Weekly Geeks – Reading from the decades.

Weekly Geeks is a bookish community site that posts weekly tasks for readers to participate in if they wish, and this week’s one is about examining a book (or books) which were published in your birth decade. Tell us about a book that came out in the decade you were born which you either loved or hated. Is is relevant to today? Is it a classic, or could it be? Give us a mini-review, or start a discussion about the book or books.

If you follow my blog, you may know that since my big birthday this year I’ve decided to remain 36 in my brain for as long as I can get away with it – but I was actually born in 1960. There were some great books published in my birth year, so I’ve decided go no further into the 1960s, and introduce a few that I’ve read…

The Weirdstone of Brisingamen by Alan Garner was one of the best children’s fantasy novels I’ve ever read. I’ve been meaning to re-read this one for ages though as I the only thing I can remember about it is that it’s set around Alderley Edge in Cheshire.

To Kill a Mockingbird by Harper Lee.  A true modern classic that I underappreciated when I first read it as a teenager. Another that I must re-read soon.

The Ballad of Peckham Rye by Muriel Spark. 

I read this one a couple of years ago, and found it to be awas a delightful short novel. It’s about a young man who arrives in a slightly posh bit of South London, stirs things up rather devilishly bringing this staid bit of town to life, and then he disappears. Is Dougal Douglas the devil or just a very naughty boy? 

Spark’s prose is sparse – there’s not a word wasted. Thinking about this book reminds me that I must read more of her work very soon, and that I must get hold of Martin Stannard’s biography of her which is now out in paperback.

Also see Margaret’s Weekly Geeks post over at Books Please

To buy any of these from Amazon.co.uk click below:
The Weirdstone Of Brisingamen (Collins Voyager) by Alan Garner
To Kill a Mockingbird (50th Anniversary edition) by Harper Lee
The Ballad of Peckham Rye (Penguin Modern Classics) by Muriel Spark
Muriel Spark by Martin Stannard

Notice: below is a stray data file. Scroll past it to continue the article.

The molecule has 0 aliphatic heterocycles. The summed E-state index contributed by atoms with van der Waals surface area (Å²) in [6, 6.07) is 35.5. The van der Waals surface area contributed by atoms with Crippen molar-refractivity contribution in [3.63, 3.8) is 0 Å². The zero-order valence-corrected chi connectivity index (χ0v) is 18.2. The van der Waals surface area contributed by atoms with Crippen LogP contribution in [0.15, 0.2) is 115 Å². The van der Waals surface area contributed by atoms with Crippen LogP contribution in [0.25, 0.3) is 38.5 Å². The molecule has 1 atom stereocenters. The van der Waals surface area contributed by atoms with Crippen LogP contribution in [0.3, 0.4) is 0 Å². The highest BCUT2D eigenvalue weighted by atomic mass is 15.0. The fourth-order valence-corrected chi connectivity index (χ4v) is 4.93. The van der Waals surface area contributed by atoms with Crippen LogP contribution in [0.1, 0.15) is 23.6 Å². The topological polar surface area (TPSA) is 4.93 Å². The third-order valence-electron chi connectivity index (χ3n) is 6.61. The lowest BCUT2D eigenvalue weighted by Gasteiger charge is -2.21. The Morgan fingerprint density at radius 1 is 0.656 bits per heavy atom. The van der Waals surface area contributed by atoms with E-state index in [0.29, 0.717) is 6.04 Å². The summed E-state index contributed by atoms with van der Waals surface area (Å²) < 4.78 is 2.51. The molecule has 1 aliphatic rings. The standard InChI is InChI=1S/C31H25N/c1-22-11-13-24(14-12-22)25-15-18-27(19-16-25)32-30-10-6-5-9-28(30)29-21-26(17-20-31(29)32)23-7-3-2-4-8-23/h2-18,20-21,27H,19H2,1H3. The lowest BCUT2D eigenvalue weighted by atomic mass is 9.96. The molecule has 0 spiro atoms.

0 thoughts on “Weekly Geeks – Reading from the decades.

  1. Jenny says:

    Oh, I used to love Alan Garner, I haven’t read any of his books in a long time but I’ve been meaning to.

    Did you ever read The Owl Service? I’m sure I had nightmares after reading that, but it’s such a wonderful book.

    • gaskella says:

      I read all the famous ones – but strangely can’t remember the stories at all, yet I know I loved them. I’m planning to revisit soon.

  2. BooksPlease says:

    I loved Alan Garner’s books too. I’ve never read To Kill a Mockingbird, but bought a copy a few weeks ago, I don’t think I’d have liked it as a teenager – hope I will now.

  3. LizF says:

    I adored Alan Garner’s books especially The Weirdstone and its follow up The Moon of Gomrath but was never able to persuade any of my kids to read them for some reason!
    Have just had to buy my second copy of To Kill A Mockingbird as the original (bought in 1975 when I was 16 according to the inscription in it!) is on the verge of collapse having been read so many times – it was one that I managed to persuade the kids to read although funnily enough none of them studied it at GCSE (probably a good thing in junior daughter’s case as her teacher left a lot to be desired and would probably have put her off it!)
    I did read The Ballad of Peckham Rye and Girls of Slender Means but can’t remember a thing about them – time for a re-read?

    • gaskella says:

      My daughter won’t read the Garner either (yet!). I love Muriel Spark – but have only read about half of her books – plenty more including the Driving Seat and Girls of Slender Means, but I must re-read the others too as almost all books I read before starting to write notes about them seemm to merge into a book soup in my memory – the note-taking which metamorphosed eventually into blogging really helps me remember them!

  4. LizF says:

    Had to think about books from from my birth decade as it occurred to me that I hadn’t the vaguest idea whether any of my favourite books had been written in the 1950’s – having only been around for 8 months of the decade!
    Having checked up, I discovered that not only were the Narnia books written in the 50’s, but also The Once and Future King, Charlotte’s Web, Gerald Durrell’s My Family and Other Animals AND Lord of the Rings – which I must admit I thought had been written in the 60’s!
    I have very fond memories of all the above as I bet thousands of others do – don’t know if you read the Durrell, Annabel, but the story about the matchbox and the scorpions still makes me laugh now!
    BTW the film of Charlotte’s Web with Dakota Fanning is really good and very true to the book, unlike that appalling rubbishy effort made of The Little White Horse!

    • gaskella says:

      Liz – what a great decade for modern classics. I adore the Once & Future King – I should add it to my desert island list. Charlotte’s web I never read, but did enjoy the film. I’m a bit ambivalent about My family & other animals – don’t know why, maybe I should re-read it – it may because I wasn’t fond of the TV series of it…

  5. Kinna says:

    What a great year to be born in! I haven’t participate in any of the Weekly Geeks but this is one is calling my name so will give it a go.

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